Temperatures have been spiking in both Reactor #1 and Reactor #3. TEPCO announced today that they will again increase the volume of water being pumped into the reactors by a couple more tons an hour.
And this isn’t even considering the 1,300+ rods that are trying to heat up in Cooling Pond #4. Currently that reactor building is leaning. TEPCO is making some efforts to shore up the building structure, although how exactly they’re doing that they have not made clear.
What is the worst case scenario?
For the people of the world the worst case scenario is the ejection of aerosolized fallout dust… plutonium, uranium, and on down the radioactive decay sequence… thousands of feet into the atmosphere which would allow the jet stream to spread that dust across the planet. The only way this could happen would be via an ejection event that could propel dust up vertically via an explosion. The explosion could come from any number of sources: pressure reactions as pressures climb dramatically from molten corium generating steam and gases; hot and cold reactions related to the pressure reactions; or the ignition of explosive fission products like hydrogen gas. If molten corium does manage to hit a large pool of cold water, the resultant explosion would likely be a combination of all three of those forces.
There is some speculation that the corium material has already melted through the vessels and a tiny part of this process has already begun.
If one, just one, of these reactor vessels explode, then it is likely the capacity to cool the other reactors will be lost and they will all go critical. That is the absolute worst case. The measurable impacts to the rest of the world will depend very much on how violent the explosions are and how high that fallout material is ejected, should these explosions occur.
The best case? The situation as it is, but with controlled groundwater and air emissions.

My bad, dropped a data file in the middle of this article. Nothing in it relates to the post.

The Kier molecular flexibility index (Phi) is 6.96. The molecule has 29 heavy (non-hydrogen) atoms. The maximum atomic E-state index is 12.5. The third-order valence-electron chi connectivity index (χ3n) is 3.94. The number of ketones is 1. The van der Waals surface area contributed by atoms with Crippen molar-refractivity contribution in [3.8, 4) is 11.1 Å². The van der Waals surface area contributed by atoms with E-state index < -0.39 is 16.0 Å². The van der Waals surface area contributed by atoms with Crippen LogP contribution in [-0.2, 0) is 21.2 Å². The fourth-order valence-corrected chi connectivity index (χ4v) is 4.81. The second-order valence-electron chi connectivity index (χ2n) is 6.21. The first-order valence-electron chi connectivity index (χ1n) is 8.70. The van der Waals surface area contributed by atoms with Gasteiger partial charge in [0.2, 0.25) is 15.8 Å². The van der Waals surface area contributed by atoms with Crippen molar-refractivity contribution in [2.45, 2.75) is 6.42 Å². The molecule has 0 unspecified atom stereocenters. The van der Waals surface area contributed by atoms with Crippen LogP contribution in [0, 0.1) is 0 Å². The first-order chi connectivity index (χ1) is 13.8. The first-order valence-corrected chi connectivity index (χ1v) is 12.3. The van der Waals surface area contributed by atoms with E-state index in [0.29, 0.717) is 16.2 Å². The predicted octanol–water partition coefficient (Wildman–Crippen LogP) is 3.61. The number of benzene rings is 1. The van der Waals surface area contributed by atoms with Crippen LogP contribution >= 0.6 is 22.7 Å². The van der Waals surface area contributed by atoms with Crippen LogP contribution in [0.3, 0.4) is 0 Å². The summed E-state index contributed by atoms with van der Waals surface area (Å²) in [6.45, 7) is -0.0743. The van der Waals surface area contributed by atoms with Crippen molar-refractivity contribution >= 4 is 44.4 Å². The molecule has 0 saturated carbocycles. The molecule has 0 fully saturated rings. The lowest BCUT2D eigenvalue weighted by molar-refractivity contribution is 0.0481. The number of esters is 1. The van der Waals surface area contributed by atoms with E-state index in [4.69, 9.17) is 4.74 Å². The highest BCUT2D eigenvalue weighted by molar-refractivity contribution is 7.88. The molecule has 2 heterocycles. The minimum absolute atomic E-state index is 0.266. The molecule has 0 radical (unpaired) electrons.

What has Tokyo Electric Power Company (TEPCO) done to shield us from this Hazard?
Considering they have had two months now to respond, not much.
TEPCO’s current plan is to repair the cooling systems in each of the reactor buildings… that is, repair blown apart cooling systems in buildings that humans will never be able to enter again. They have produced a vague 9 month roadmap to control that outline the Plan’s steps.
They continue injecting cooling water. They have come up with a plan to cover the buildings in sheets.
The cooling ponds and reactor vessels remain essentially open to the atmosphere… there has been no mitigation of possible explosions and potential for atmospheric ejection of fallout dust.
There has been no groundwater wells drilled on site. There is no attempt being made to capture any of the radioactive seepage or to prevent the seeps from reaching the open ocean. In TEPCO’s latest press releases they’ve mentioned adding a drainage system to their ‘9 month road map.’
There are no hoods, fans, or piping being installed to attempt to capture fugitive radioactive steam emissions.
Well what would YOU have done, Mr. Smarty Pants?
The most popular idea seems to be concrete. Concrete can’t work. There are several reasons why… it can’t cure properly around a superhot source and would crack, and it wouldn’t allow interaction with the rods (Except perhaps by unpredictable and unwanted cracks, I suppose.) My recommendation for the site has been the same since the beginning. I propose a soil cap. Soil would:
- Support the exterior walls of the reactor buildings
- Allow for the construction of a water recycling system exterior to the reactor buildings
- Shield the radiation emanating from the reactor buildings
- Help suppress potential explosions and localize radiation spread
- Allow for steam cleansing zeolite and borax sand capable of filtering some radionuclides out of the steam
- Off-gassing structures to vent radioactive steam.
Check out my group’s info if you’d like to read more about the soil plan: http://www.facebook.com/pages/A-Viable-Plan-for-Emergency-Containment-at-Fukushima-Support-this-Campaign/182248908488523 if you’re on board. I also yell daily at TEPCO from @BottomfedBuddha.
As interesting and horrifying as the nuclear events going on in Japan are, just as fascinating and potentially horrific are the public policies being implemented by TEPCO and the Japanese government. From withholding information of potential impending catastrophe to raising schoolyard radioactivity limits to unconscionable levels, there is a lot to dissect as this dire situation marches forward.